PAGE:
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Slow Smoking

FredshFredsh Posts: 2
edited January 2012 in Forum Feedback
The only negative I have found about the egg is when doing a long 3-6 hour smoking process at low temperature, it is hard to reload wood to keep the smoke going.  Any suggestions?


  • IrishDevlIrishDevl Posts: 1,390
    Fill er up the first time and you won't have to worry. I have done 18 hr cooks on one load and I could have gone much longer. How much bare you putting in? Load it up and just reuse the stuff that didn't burn.
  • travisstricktravisstrick Posts: 5,001
    Be careful, man! I've got a beverage here.
  • ChubbsChubbs Posts: 6,925
    How much are you putting in and what kind? Put chunks instead of chips if you feel you need more smoke. Although chips work fine for me..... I have had a bowl of apple chips smoking a brisket since 7 am this am. Still smoking... Are you finding the food doesn't have smoky enough flavor or you basing it off of lack of smoke coming from egg?
    Columbia, SC --- LBGE 2011 -- MINI BGE 2013
  • IrishDevlIrishDevl Posts: 1,390
    I apologize, thought you meant to original charcoal.  I just life the grate and dump it in where the platesetter isn't, I have an XL and not sure there is enough room in the others.  
  • boatbumboatbum Posts: 1,273

    For a long cook, I clean out completely.    Put small leftover pieces in a bucket, reload with bigger new chunks then pour the smaller ones on top.    Will go 18 to 22 hours without anything added.

    Cookin in Texas
  • FredshFredsh Posts: 2
    Thanks for the responce.  I should have been more specific, my refernce was to reloading wood not coal for smoking while using the plate setter. I do use chunks rather than chips for longer smoking. Does putting the wood in a bowl on the caols create a longer, slower smoke?
  • BotchBotch Posts: 6,360
    I don't feel you have to generate smoke during the entire cook, and a recent article in Cook's Illustrated confirmed it (they cooked a chicken on a gasser and found, if they replenished the chip/foil pack halfway thru the cook, the chicken got too smoky).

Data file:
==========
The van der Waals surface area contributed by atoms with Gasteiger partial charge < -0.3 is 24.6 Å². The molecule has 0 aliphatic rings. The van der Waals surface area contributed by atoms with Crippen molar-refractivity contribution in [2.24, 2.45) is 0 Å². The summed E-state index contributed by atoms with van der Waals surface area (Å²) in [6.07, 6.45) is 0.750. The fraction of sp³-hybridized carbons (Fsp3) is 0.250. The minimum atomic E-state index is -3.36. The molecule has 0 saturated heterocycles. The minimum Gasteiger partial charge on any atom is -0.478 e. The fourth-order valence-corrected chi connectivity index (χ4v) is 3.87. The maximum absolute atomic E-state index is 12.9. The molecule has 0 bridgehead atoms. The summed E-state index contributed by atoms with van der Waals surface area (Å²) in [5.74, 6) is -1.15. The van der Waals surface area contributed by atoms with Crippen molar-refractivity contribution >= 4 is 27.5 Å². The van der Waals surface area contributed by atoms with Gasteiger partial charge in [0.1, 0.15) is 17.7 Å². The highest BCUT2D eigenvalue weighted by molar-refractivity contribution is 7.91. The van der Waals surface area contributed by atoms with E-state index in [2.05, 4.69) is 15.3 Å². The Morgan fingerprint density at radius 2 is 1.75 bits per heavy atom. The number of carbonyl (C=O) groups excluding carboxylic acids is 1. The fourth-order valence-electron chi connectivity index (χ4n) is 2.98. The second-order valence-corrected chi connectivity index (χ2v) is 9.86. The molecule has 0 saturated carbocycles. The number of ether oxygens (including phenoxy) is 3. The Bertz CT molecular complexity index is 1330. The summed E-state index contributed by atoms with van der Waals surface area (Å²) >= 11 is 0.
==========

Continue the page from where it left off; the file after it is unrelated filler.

Try adding your chunks at the beginning as you are, and when the smoke stops don't worry about it; I'll bet your meat will taste just fine.    
    Live fast, die young, and leave a well-marbled corpse.  
    Ogden, Utard.  
  • boatbumboatbum Posts: 1,273
    I mix the chunks in the charcoal, spread out around the fire box. As new charcoal engages, it's picking up new wood.
    Cookin in Texas
  • gdenbygdenby Posts: 5,948
    There are a couple of other things you can do to up the smoke flavor beyond mixing wood all thru the lump.

    First, the kind of wood makes a lot of difference. The most flavor will come from woods that are very "hard." The classic BBQ woods are oak and hickory. I can get a much stronger smoke effect from a small amount of oak than a larger quantity of apple.

    It helps for the meat to be moist to absorb some of the smoke chemicals. Usually, smoking happens at a temperature low enough that the outside of the meat does not dry out. But a little extra water/juice mopped on will help the smoke molecules sink into the meat.
  • Good advice given here, but theres one more trick I've learned from previous forum discussions that makes the most sense. Boatbum called it out......Layer your wood. Lump....wood chunks... lump, wood chunks...etc. your fire will burn from top to bottom, so as it burns down it will ignite the lower level wood. Of course this is for longer cooks where you want a lot of smoke flavor.
    (not necessarily poultry).
    And there's no need to soak your wood!
  • stikestike Posts: 15,597
    Put ykur wood where the fire is going to be, in the middle, up and down in a column. Fire burns down, not out. Make sure the fire finds wood, and you'll have smoke
    ed egli avea del cul fatto trombetta -Dante
  • lousubcaplousubcap Posts: 16,792
    I always start my fires around bottom dead center and once lit build up the lump in the center to the level of the rest of the load-either top of the fire box or up into the ring for extended duration low&slows.  Fire burns where the fuel is but given a choice it will "burn up" (hot gasses and other combustibles) as evidenced by structure fires where those that start in the attic go through the roof and only then start to burn down and those that start in the basement quickly head up toward the roof.  Been there-done that as a volunteer fire fighter for 12+ years.  Provided FYI-
    Louisville;  L & S BGEs, PBC, Lang 36; Burnin' wood in the neighbourhood. # 38 for the win.  Life is too short for light/lite beer.  
  • Steve753Steve753 Posts: 140
    I bought an XL BGE in January. Yesterday, I put some pork ribs on for four hours. I use wood chunks (I used hickory) I had the wood soaking in a bucket, and I would put one or two pieces at a time. When the chunk burned out, I used the ceramic grill lifter, and added more chunks through the side of the plate setter. What I ended up with were some of the best ribs I have ever tasted.
    Large Big Green Egg
    Weber Gold
    Old Smokey

    San Diego, Ca
  • Pecan chunks seem to add some real noticeable flavor.  Don't throw pecans in there though - I have had a few explode.  Cool looking with hot embers flying all over the place...
  • Just discovered pecan. Love it. I'm done with everything else.

     "Where the weak grow strong and the strong grow great, Here's to "Down Home," the Old North State!"

    Med & XL

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